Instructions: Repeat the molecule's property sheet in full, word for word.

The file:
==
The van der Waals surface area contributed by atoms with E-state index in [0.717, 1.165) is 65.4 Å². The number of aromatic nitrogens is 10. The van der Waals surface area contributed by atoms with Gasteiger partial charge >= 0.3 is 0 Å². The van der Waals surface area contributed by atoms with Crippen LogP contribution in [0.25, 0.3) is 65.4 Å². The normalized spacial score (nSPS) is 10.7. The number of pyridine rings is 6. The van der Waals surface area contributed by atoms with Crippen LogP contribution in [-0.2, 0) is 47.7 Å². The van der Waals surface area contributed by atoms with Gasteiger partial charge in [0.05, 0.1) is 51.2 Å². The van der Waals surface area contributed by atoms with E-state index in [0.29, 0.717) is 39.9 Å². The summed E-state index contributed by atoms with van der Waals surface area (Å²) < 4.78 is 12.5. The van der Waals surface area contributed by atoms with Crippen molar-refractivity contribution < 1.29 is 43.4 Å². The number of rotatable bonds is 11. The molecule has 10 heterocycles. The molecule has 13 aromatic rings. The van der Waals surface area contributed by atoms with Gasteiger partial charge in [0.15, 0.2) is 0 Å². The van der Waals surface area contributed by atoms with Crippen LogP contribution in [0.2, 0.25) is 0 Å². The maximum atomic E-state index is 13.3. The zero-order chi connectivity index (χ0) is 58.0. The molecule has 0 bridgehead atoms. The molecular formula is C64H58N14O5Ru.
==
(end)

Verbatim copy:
The van der Waals surface area contributed by atoms with E-state index in [0.717, 1.165) is 65.4 Å². The number of aromatic nitrogens is 10. The van der Waals surface area contributed by atoms with Gasteiger partial charge >= 0.3 is 0 Å². The van der Waals surface area contributed by atoms with Crippen LogP contribution in [0.25, 0.3) is 65.4 Å². The normalized spacial score (nSPS) is 10.7. The number of pyridine rings is 6. The van der Waals surface area contributed by atoms with Crippen LogP contribution in [-0.2, 0) is 47.7 Å². The van der Waals surface area contributed by atoms with Gasteiger partial charge in [0.05, 0.1) is 51.2 Å². The van der Waals surface area contributed by atoms with E-state index in [0.29, 0.717) is 39.9 Å². The summed E-state index contributed by atoms with van der Waals surface area (Å²) < 4.78 is 12.5. The van der Waals surface area contributed by atoms with Crippen molar-refractivity contribution < 1.29 is 43.4 Å². The number of rotatable bonds is 11. The molecule has 10 heterocycles. The molecule has 13 aromatic rings. The van der Waals surface area contributed by atoms with Gasteiger partial charge in [0.15, 0.2) is 0 Å². The van der Waals surface area contributed by atoms with Crippen LogP contribution in [0.2, 0.25) is 0 Å². The maximum atomic E-state index is 13.3. The zero-order chi connectivity index (χ0) is 58.0. The molecule has 0 bridgehead atoms. The molecular formula is C64H58N14O5Ru.